bartjeej - I did read the article carefully, and I'd like to believe they are the same. However, whenever I pick up the two cameras and lenses (XT-1 + 56mm f1.2 & D810 + 85mm at f/2), the results tells a different story. I'm surprise you didn't notice the differences when you place your mouse pointer on the picture comparing the FF, APS-C; micro...the subject immediately pulls itself back and the background became sharper (dots), which appears to have more DOF (visually). The effect is more apparent because my shots are much tighter than the one shown online. To be honest, I could careless about the numbers. I'm only sharing what I have personally observed based on the available equipment I have on hand. And YES, the 85mm at f2 does produce a better picture compared to the 56mm at f1.2 taken from the same distance and the same subject in terms of bokeh and overall appears! Since I spent a lot of money into both systems, I have no reason to put down one and praise the other....
bartjeej - Here is another link: http://www.dpreview.com/articles/2666934640/what-is-equivalence-and-why-should-i-care/3
Place your mouse pointer on the picture and compare the background...and you'll see what I mean.
bartjeeej - Here is an article about how aps-c sensors would effect the overall quality of your images: http://www.mdavid.com.au/photography/apscversusfullframe.shtml Pay attention to the last part "Cons of APS_C".
bartjeej - Yes, the field of view are identical between aps and FF, but this is only true for the main subject. The background will never be the same unless you are talking about having a completely white background where you have nothing to make comparison with. As I had stated early, lenses with longer focal length pulls the background forward, and thus, you may end up with less in the background. Example, let say there are some trees near and behind your subject...with the shorter lens, you will see the trees in the background where as a longer lens, creating the identical crop, would make the trees completely disappeared because of the pulling effect/compression...Your argument is based on some numbers you read on some charts online, but you haven't done the experiment yourself, nor do you own those lenses to be able to make comparisons. Seeing is believing, go try it out at your local camera store and see for yourself.
I got to give Canon credits for being honest with their products. You've been told. Buy at your own risk....
bartjeej - the DOF calculator shows that the differences between the 56mm and the FF 85mm is only 0.01 ft at f1.2 vs f2 respectively. The overall quality isn't just DOF, but the combination of background and the ability of each lens' bokeh. Wider lenses push the background backward while teles pull it forward. The sample pictures I took with both lenses (not measured exactly, I could have leaned forward and background a little with each camera) shows that the FF 85mm wins because the 56mm has way too much background, thus effected the overall quality of the picture. The whole point of sharing my experience is that I wanted to inform people who still believe in this myth that APS-C is just as good as FF is false....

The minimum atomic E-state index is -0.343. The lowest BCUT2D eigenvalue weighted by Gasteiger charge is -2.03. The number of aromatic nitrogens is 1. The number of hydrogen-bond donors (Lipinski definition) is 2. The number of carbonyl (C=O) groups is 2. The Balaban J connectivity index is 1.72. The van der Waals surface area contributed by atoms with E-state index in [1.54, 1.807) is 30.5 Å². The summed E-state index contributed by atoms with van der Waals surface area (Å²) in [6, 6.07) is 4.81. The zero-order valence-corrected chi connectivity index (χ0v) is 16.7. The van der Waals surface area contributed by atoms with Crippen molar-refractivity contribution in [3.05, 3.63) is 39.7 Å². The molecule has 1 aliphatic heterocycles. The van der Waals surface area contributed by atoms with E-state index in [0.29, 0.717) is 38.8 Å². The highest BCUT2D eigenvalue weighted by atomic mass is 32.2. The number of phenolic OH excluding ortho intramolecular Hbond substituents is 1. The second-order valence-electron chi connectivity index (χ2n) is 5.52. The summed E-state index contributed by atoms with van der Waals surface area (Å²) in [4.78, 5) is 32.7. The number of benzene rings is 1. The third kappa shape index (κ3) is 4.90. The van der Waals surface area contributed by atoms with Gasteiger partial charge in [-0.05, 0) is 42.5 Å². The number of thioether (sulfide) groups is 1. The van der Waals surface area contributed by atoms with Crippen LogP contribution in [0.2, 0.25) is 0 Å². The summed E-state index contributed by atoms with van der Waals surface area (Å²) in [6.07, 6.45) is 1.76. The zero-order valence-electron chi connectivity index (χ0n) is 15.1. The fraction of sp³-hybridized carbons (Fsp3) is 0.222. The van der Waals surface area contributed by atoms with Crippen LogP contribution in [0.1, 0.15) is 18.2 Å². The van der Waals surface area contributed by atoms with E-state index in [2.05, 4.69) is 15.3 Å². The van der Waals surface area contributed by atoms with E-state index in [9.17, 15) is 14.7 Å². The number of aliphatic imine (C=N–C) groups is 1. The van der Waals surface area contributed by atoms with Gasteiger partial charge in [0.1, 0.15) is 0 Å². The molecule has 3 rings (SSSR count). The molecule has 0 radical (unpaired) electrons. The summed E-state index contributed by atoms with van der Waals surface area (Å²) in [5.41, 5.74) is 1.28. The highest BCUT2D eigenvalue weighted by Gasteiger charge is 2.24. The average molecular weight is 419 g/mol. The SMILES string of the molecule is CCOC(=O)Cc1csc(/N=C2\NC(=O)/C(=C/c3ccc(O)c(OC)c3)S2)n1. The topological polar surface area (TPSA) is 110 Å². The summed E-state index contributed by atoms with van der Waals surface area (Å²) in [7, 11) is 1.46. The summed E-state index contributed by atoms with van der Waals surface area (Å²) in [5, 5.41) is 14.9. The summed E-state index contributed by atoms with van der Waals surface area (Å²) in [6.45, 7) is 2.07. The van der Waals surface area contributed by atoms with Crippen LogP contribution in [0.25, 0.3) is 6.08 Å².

bartjeej - you forgot the fact that a FF 85mm pull in more from the background and thus the angle of view is less compared to the 56mm. The 56mm would capture way too much from the background...has a lot to do with the smoothness and bokeh. Therefore, the FF 85m wins in all cases. This is also true for all other focal length. As I had mention early, numbers don't show everything. You need to experiment this yourself.
Charlieangel: If this had a 50mm (equiv) lens, I would definitely upgrade from my X100S.
This is a nice, worthy improvement, and Fuji should be praised for improving this camera. But I don't see how this upgrade provides a compelling reason to buy for anyone, unless they were already planning on buying an X100S
@spontaneousservices - in that case, you are better off getting a XE-1 and a XF 35mm f1.4. It will still be cheaper than getting the X100T.
sheckwel: I disagree is most comments, I think this camera has vast improvements over the original 7D, I didn't test and put my hands ON on the 7d II but am pretty sure it's speed, responsiveness , handling are going to be terrific, it;s aim to be an APS C size Pro camera (How some folks say why it's not full frame) It's never going to be full frame, it's aim to be for sports, actions, wildlife shooters who need more reach because of it's 1.6 crop sensor, it's AF is going to be outstanding, others folks are complaining about 10 FPS is low (you will not going to get $6799 camera like the 1D X specs on a $1799 camera) Thanks they didn't put smartphone features on the 7d like WIFI/touch, crappy swivel, theses features means less weather sealing and since the 7d II is going to be used for most actions/wildlife shooters, they are going to need a tough metal camera!If you really need 4K or you want to act like a Pro videographer go get the 1d C with only $15.000 or new 2014 smartphones :-)
The minor improvements on the 7D MkII is nothing more than a gimmick to get Canon fan boys to put more money into an old technology (APS-C that has the size as FF). Canon should have put the improvements on a FF 5D Mrk IV instead. Sony and Fuji are the one with the real innovation in term of design, price and performance. As of today, the ff Canon 6D cost less than the APS-C 7D Mrk II. So go figure...
M.B.: Win what? Is it just going to be failed marketing plot to sell pricy low range and inadequate products? We have mass market full frame compact auto-focus film cameras 30 yrs ago. There was so little difference in image quality to mirrored counter parts back then. Since digital compact camera appeared in early 90's, consumers had been getting stone age quality stuffs unless you can afford premium price in R1. Like high resolution music and vinyl discs are now only enjoyed by privileged few. In the last 2 decades, consumers pay for update versions of camera housing nothing more than extra bits of computing power to cover up for the deficiency in smallish sensor. As we can see phone companies can do computing job better than camera companies. RIP for point and shoots until the firms do what they had done 30yrs. ago. Having been in the market since the very beginning of digital point and shoots, I stopped buying since 2010. There simply isn't anyone with quality that is reasonably priced.
filmIn the name of progress, we went from high quality products to low ones. It took nearly six years to bring us back to where we were (print quality), and within those years, we spent more money switching from one mediocre product to the next. The problem with easy to please consumers is that manufacturers will continue to produce mediocre products.